Download PDF by Wayne G. Sayles: Ancient Coin Collecting V: The Romaion-Byzantine Culture

By Wayne G. Sayles

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20 Vestiges of Imperial Portraiture Portraiture, at least in official art, had all but vanished by the sixth century. By then it was no longer fashionable to show the realistic effigy of a ruler. Still, we find lingering traces of the old Roman portrait style in the occasional artist's rendering. Anastasius I, AD 491-518 AE 20 nummia Constantinople mint Justinian If AD 527-565 AE 20 nummia Rome mint Phocas, AD 602-610 AE 5 nummia Catania mint Leontius, AD 695-698 AE 40 nummia Constantinople mint 21 The Antithesis of Portraiture The ssence of spiritualism is that all things physical hinder the cosmic connection.

Oman, C. D. 578: a Reattribution", Num ismatic Chronicle, 1 942, pp. 1 04-5,. ijMlIj,I·� '"O m Tlb CONSTANT PP AVI Tiberius II Constantine rose through the military and was el­ evated to the rank of Caesar in AD 574. He was crowned co-emperor in AD 578 just nine days before the death of Justin II and succeeded his benefactor without opposition. It was rumored that Sophia had designs of marrying the young Tiberius, but he was wed secretly to an unassuming matron from Daph­ Tiberius II Constantine nudium, and arranged to have her AD 578-582, AE 40 nummi brought to Constantinople upon his Cyzicus mint accession.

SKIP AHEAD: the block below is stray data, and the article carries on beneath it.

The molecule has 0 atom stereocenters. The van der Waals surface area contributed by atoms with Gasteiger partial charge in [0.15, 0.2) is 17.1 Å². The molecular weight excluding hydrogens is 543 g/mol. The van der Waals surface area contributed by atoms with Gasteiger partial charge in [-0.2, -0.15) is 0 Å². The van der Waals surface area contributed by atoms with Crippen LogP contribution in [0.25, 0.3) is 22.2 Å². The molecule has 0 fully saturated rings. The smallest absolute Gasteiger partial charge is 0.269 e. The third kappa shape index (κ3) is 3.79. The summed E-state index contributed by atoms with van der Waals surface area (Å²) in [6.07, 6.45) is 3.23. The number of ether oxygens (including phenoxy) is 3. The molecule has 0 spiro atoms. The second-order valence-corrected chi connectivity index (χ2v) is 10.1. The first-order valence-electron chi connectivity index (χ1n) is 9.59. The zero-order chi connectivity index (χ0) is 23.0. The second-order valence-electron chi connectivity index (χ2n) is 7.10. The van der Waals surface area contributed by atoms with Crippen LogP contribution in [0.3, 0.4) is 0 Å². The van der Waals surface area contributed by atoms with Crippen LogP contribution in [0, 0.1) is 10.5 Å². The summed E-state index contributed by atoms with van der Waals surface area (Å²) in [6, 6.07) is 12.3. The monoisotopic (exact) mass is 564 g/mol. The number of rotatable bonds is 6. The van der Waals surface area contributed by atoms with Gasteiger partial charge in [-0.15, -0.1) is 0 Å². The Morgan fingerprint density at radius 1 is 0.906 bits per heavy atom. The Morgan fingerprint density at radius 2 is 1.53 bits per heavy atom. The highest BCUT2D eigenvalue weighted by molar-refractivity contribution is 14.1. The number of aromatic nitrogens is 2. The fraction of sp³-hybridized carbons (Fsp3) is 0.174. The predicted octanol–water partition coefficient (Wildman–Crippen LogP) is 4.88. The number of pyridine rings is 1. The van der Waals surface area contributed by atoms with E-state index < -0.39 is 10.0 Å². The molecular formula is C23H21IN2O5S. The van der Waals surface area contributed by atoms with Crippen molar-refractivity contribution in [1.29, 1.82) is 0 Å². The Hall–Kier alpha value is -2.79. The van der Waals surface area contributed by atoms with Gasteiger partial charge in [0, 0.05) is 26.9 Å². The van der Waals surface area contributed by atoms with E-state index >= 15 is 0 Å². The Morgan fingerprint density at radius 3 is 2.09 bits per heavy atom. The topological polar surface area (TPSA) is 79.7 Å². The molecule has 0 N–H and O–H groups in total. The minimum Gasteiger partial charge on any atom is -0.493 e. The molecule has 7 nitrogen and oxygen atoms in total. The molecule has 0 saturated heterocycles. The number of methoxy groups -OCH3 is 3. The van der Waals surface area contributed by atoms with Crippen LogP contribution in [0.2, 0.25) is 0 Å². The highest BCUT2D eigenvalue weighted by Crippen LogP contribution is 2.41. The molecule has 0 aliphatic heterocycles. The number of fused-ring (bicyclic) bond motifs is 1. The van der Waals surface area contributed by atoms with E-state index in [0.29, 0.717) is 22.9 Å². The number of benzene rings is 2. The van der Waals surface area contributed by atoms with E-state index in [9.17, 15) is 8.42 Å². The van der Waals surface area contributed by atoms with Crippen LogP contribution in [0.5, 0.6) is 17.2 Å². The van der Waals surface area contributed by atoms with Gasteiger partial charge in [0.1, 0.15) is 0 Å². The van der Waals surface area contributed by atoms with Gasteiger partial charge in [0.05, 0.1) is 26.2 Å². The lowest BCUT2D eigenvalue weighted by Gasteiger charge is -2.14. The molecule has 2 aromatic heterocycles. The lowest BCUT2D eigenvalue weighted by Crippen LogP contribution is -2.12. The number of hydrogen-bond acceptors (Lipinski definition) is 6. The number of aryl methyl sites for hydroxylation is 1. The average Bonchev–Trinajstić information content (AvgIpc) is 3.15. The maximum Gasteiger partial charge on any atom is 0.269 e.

His younger son, Herado­ nas (by his second wife, and niece, Martina) was named co-emperor in AD 638. One of the most interesting Heraclius & Martina, episodes of his reign involved the AR 1/2 siliqua (x2) loss and subsequent recovery of the True Cross. In 614, the Per­ MINTS sians captured Jerusalem, burning the Church of the Holy Sepulchre Catania Seleucia Isauriae Rome and carrying off the Cross to Cte­ Isaura Ravenna Jerusalem siphon. In a series of Campaigns, Cherson Alexandria Heraclius finally crushed the Constantinople Carthage Persians and recovered the Cross, Thessalonica restoring it to Jerusalem.

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